BIOL F342 – Lab Report : follow this link if you are interested in viewing my lab report!
Because I have an utter fascination with the great diversity and complexity of the human microbiome, I decided to construct a project on that field of research. My goal for this final project was to create a piece that was aesthetically pleasing, yet symbolic to the true nature of the human microflora. The various small dots are symbolic of the numerous microorganisms that reside on the human body that contribute to our overall genome.
The concept behind this piece was to illuminate the story of the symbiotic relationship between fungi and vascular plants in the coastal and boreal forests. I find this piece to be so esthetically pleasing. The amount of detail that these artists include in the piece is truly admirable. I really enjoy how they chose a quilt to depict this microbial relationship. When I think of a quilt, I think of all of the interconnecting stitching which contribute to the entire piece overall. In a similar fashion, the microorganisms present underneath the grounds surface together work to create that particular habitat. I do feel that these artists were successful in expressing this particular relationship based on the little knowledge of what the underground truly looks like.
The idea behind this particular piece was to depict the concept of invisible microorganisms. Although the discovery and analysis of microbial organism has been greatly aided by the microscope, there are still numerous organisms that are unseen due to their transparent bodies. I found this piece to be very aesthetically pleasing due to the vibrant dye that was added to this particular media to unveil the microbial growth. I feel that this piece directly relates to the importance of staining in a laboratory setting in order to better visualize the microbes present.
Consistently throughout the semester we have referred back to the tree of life depicting the phylogenetic relationship between the three major domains of life. It is often assumed that Eukaryotes are the most abundant and diverse domain on Earth. As we quickly learned in this course, prokaryotic life forms, including Bacteria and Archaea, greatly outnumber this taxon. The piece created really emphasizes the great diversity present in this domain of life and how they are evolutionarily connected through this phylogenetic tree.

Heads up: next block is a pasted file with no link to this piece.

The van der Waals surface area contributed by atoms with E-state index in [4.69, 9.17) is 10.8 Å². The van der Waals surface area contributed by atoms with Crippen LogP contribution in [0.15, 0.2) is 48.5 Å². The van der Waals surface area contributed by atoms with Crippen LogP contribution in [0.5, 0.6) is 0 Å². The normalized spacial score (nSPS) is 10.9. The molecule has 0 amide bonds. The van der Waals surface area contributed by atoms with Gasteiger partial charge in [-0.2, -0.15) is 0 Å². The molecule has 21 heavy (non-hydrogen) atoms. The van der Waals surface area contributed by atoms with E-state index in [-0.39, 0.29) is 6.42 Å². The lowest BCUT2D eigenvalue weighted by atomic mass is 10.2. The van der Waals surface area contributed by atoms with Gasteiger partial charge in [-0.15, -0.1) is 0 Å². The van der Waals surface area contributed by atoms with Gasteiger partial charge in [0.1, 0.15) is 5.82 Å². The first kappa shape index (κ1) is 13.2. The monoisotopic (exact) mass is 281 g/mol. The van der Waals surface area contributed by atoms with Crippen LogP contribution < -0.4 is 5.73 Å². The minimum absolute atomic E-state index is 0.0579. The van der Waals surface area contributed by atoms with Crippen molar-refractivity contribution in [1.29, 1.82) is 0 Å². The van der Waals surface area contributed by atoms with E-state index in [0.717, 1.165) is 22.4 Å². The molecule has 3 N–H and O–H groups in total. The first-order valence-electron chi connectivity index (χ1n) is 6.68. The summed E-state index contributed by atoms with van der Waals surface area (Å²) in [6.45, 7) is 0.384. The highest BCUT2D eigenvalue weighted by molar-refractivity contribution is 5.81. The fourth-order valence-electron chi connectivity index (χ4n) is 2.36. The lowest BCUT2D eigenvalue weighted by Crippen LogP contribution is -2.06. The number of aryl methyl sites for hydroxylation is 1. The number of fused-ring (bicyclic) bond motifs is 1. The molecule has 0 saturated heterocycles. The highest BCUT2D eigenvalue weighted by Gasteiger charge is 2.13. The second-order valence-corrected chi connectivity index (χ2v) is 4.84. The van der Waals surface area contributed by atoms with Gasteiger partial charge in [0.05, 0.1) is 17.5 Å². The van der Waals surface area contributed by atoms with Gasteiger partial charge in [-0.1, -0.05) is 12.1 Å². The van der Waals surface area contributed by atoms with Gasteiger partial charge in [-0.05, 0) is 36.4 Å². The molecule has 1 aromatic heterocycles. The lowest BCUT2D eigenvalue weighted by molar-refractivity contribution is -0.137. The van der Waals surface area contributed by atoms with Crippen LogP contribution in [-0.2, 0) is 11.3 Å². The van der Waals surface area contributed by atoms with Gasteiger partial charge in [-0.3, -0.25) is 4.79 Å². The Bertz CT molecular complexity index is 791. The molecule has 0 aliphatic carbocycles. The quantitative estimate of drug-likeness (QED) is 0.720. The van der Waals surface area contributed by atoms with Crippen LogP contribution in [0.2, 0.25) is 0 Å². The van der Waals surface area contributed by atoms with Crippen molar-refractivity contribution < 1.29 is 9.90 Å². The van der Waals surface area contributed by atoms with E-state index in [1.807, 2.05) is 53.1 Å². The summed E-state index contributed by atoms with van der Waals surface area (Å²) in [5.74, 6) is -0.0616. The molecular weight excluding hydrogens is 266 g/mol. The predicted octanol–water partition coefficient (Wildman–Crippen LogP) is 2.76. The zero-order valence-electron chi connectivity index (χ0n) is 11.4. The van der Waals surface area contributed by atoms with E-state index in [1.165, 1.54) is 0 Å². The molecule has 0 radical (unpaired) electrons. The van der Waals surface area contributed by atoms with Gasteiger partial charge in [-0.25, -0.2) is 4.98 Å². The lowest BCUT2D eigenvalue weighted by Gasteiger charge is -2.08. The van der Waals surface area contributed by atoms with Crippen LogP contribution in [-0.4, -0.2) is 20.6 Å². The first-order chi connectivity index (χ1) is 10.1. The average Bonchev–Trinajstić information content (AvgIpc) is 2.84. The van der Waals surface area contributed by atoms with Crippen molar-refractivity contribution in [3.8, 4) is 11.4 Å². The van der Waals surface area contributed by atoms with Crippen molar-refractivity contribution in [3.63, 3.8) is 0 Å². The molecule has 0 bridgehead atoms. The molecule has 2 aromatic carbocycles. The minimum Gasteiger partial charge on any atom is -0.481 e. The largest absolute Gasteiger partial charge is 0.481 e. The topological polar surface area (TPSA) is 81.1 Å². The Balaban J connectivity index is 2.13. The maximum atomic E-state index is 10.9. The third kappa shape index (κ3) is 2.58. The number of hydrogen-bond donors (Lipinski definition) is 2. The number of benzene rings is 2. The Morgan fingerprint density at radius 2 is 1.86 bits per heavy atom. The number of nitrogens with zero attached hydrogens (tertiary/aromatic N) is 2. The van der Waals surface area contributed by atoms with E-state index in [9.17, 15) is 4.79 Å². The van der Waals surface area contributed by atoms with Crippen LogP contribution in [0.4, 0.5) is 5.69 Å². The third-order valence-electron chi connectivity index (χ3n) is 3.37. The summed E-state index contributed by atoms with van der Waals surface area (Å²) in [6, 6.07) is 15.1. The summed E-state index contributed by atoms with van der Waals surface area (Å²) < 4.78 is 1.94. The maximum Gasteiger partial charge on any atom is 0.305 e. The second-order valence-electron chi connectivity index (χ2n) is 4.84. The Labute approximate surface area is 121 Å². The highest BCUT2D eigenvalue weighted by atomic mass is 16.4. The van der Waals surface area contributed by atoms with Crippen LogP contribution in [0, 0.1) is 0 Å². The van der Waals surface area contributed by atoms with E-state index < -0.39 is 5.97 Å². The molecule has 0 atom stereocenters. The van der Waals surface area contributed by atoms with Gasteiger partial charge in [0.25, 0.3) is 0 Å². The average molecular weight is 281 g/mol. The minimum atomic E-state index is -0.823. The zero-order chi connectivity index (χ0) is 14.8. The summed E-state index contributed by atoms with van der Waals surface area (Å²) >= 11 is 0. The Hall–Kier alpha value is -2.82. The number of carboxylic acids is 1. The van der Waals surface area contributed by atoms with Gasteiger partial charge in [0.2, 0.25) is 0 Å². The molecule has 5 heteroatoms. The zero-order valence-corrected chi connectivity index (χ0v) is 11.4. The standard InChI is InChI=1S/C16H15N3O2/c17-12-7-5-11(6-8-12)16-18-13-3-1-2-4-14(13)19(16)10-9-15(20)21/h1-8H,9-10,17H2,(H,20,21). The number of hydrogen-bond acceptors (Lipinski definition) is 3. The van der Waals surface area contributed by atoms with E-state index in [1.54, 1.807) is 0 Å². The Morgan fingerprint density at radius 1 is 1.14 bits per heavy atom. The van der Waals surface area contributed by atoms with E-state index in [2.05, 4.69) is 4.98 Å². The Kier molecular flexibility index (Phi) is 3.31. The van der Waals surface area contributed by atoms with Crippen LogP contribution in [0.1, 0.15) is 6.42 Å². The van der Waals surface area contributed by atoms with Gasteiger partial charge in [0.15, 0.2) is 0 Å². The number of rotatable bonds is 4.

- If I were an artist involved in this project, I would have focused on the human microbiome and its affect on human health by constructing a collage or perhaps through a poem.
Summary: Alexander Fleming’s discovery of Penicillin in 1928 played a crucial role in increasing the death rate of microbes in the early 20th century. However, a few years later following its use in medicine, reports of penicillin-resistant bacteria arose. The first penicillin-resistant strain, Staphylococcus aureus, was identified in 1947. The European Medicines Agency and the European Centre for Disease Prevention and Control (ECDC) published a report in 2009 stating that the number of deaths caused by infections due to antibiotic resistant bacteria in Europe, Iceland, and Norway was estimated to roughly 25,000 each year. A contributing factor the prevalence of antibiotic resistance infections has to do with the degree of use of a particular antibiotic. Despite the numerous technological advances have been made in the 21st century, combating antibiotic resistance has posed a major problem. Many pharmaceutical companies do not want to consider antibiotic development because they do not believe it to be a beneficial investment. Antibiotics are generally much cheaper to develop compared to other medicines and are typically used for only a short duration of time.
Connections: I thought that this was a very appropriate article since we are testing antibiotic resistance and susceptibility on our own isolates.
Critical Analysis: This article was really eye opening in regards to the prevalence of antibiotic resistant infections worldwide. Although the information and data collected for this article was primarily from the European region, antibiotic resistance is still a major issue in other countries. It was rather interesting to learn why the development of new antibiotics has not been utilized to combat this problem. For example, numerous pharmaceutical companies do not find it a priority to develop new antibiotics since they are typically cheaper to produce, but are used for a shorter period of time compare to more expensive drugs. To me, it seems as if this issue is becoming more of a political or economic issue
Questions: Would producing more antibiotics be enough to combat the prevalence of already existing antibiotic resistant infections?
Eric Collins’ seminar primarily focused on the oceanography of the Arctic Ocean and the microbial diversity that is present in this marine environment. He discusses the variation present in microbial communities at various levels of seawater. For instance, the deep-water layer may exhibit different microbial diversity when compared to the Atlantic layer. His research is aimed at determining how those differences came about and how much of that variation is a due to the water that it came from.
Collins’ discusses potential factors that contribute to diversity of marine environments. For instance, he touches on the fact that ice formation and melting can influence microbial communities because they tend to change overtime due to changes in flow of water and melting of glaciers. He discusses how this has had a negative impact on the environment and organisms that are present in this environment due to the rapid melting of ice during the spring months.
Along with variation in water flow and ice formation, Collins’ also discusses how the nutrient and salt concentrations can have an impact on the microbes present. For instance, he mentions how the Atlantic water is much saltier when compared to the water of the pacific. Also, warm, traveling water is very low in nutrient concentrations when compared to deep, arctic water.